Audit Committee Leadership Network, July 2013
On June 5, 2013, members of the North American Audit Committee Leadership Network (ACLN) met in New York to discuss the audit committee’s relationship with the chief financial officer (CFO) and the finance organization, among other topics.
This document summarizes the key points that members raised in the discussion, along with background information and perspectives that members shared before the meeting.
The roles of the CFO and the finance organization are expanding and shifting, and audit chairs are adapting their oversight in response to these changes. ACLN members emphasized three general points, which are summarized below and described in more detail on the following pages:
CFOs and their teams are taking on a broader set of responsibilities
Changes rooted in the financial crisis, globalization, and accelerating technology advances are putting new pressures on CFOs and the finance organization, leading to the emergence of CFOs who handle a broader range of responsibilities in investor relations, major transactions, and international control policies and standards. CFOs increasingly partner with the CEO in developing and implementing company strategy. This role necessitates a strong relationship between the CFO and the CEO, characterized by both collaboration and “constructive tension.” It also requires support from a strong team of finance executives, operating as a well-balanced “Office of the CFO.”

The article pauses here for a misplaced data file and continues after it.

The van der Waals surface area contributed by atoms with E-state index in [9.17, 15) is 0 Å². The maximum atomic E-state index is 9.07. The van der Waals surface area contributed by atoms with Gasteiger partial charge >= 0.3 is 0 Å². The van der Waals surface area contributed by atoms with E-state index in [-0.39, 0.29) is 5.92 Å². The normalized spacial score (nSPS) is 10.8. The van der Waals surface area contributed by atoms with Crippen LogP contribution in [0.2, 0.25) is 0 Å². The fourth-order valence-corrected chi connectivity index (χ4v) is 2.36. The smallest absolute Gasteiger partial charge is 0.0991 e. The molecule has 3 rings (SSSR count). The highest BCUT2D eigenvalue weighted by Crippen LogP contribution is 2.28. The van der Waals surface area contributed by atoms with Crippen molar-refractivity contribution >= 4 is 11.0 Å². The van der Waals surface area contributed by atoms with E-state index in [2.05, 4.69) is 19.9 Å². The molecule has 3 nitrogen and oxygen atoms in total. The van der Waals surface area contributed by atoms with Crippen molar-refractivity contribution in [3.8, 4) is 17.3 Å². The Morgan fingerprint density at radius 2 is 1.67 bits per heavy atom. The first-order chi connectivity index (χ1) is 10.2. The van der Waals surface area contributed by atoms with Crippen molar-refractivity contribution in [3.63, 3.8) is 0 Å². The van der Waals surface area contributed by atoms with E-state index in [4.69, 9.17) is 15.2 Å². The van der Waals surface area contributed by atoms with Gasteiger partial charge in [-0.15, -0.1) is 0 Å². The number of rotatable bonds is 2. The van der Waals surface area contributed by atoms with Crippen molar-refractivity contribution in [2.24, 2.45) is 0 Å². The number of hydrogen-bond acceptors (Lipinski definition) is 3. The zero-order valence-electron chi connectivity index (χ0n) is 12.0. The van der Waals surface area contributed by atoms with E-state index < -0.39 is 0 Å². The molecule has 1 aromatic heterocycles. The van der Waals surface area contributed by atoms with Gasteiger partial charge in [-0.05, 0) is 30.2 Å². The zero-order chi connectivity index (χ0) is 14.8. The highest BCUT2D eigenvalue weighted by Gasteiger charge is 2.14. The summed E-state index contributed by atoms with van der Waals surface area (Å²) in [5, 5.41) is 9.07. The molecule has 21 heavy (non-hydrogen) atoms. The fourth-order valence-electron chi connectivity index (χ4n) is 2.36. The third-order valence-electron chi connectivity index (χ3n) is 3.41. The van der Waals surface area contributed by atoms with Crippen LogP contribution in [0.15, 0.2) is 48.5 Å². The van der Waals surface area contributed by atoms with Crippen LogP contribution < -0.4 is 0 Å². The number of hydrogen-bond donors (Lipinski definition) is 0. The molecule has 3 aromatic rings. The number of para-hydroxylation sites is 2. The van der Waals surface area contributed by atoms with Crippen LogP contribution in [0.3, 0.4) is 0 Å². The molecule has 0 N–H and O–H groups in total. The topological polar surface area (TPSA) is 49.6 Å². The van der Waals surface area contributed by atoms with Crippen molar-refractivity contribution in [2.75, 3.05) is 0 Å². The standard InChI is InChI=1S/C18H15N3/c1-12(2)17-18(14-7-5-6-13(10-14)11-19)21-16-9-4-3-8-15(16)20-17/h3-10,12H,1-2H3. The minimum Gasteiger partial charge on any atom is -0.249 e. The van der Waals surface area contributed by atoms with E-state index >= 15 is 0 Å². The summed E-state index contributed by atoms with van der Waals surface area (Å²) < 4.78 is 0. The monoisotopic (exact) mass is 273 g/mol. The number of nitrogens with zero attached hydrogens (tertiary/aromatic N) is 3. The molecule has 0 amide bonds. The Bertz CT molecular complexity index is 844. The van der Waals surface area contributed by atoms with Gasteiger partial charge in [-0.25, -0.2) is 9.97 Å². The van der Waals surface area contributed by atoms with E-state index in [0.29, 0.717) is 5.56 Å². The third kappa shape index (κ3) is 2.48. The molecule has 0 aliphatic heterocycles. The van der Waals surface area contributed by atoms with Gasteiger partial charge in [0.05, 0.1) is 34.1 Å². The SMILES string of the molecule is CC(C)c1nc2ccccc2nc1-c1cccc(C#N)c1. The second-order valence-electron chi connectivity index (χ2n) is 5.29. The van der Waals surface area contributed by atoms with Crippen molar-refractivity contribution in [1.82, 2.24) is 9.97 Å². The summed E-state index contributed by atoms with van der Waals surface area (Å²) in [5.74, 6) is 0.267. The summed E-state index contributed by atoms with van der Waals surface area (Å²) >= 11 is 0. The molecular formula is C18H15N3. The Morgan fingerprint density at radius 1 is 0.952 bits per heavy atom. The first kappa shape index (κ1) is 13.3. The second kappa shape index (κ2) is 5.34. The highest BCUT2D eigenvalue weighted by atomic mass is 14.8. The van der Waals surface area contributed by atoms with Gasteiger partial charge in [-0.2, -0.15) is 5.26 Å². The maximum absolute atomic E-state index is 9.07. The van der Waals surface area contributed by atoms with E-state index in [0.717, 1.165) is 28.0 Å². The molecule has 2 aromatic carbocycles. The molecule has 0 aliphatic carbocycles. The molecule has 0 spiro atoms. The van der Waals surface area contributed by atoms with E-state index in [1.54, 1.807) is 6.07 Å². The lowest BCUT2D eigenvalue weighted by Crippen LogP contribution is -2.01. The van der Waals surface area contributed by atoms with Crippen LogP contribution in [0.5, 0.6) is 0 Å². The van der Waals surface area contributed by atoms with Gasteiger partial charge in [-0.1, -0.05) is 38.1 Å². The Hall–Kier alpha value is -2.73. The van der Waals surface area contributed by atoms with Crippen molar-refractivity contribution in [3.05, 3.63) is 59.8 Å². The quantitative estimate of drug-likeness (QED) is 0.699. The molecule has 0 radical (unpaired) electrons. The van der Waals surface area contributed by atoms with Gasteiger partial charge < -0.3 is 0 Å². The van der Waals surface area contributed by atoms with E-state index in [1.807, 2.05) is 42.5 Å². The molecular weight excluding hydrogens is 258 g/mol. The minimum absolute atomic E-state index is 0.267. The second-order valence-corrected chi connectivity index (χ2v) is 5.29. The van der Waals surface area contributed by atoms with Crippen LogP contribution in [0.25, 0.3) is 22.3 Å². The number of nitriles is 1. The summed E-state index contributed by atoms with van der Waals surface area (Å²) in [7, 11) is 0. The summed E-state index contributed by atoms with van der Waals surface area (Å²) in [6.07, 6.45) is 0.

Audit chairs need a strong relationship with the CFO
The audit committee relies on the CFO as a key source of information for its oversight duties. ACLN members underscored the importance of building trust between the audit chair and the CFO, a process that involves engaging in high-quality dialogue and rewarding candor when discussing problems. Members reported frequent interactions with the CFO, supplemented by regular engagement with other finance executives.
Audit chairs want a detailed understanding of the finance organization
Audit chairs assess the overall health of the finance organization by interacting with staff more broadly, checking with internal audit, and raising issues in more informal settings. While members reported a range of involvement in the annual evaluation of the CFO, many said they play a significant role in choosing a new CFO. The external auditor can provide valuable input on the CFO and the finance organization more generally, but such input should be sought in the context of a strong relationship between the audit chair and the audit partner.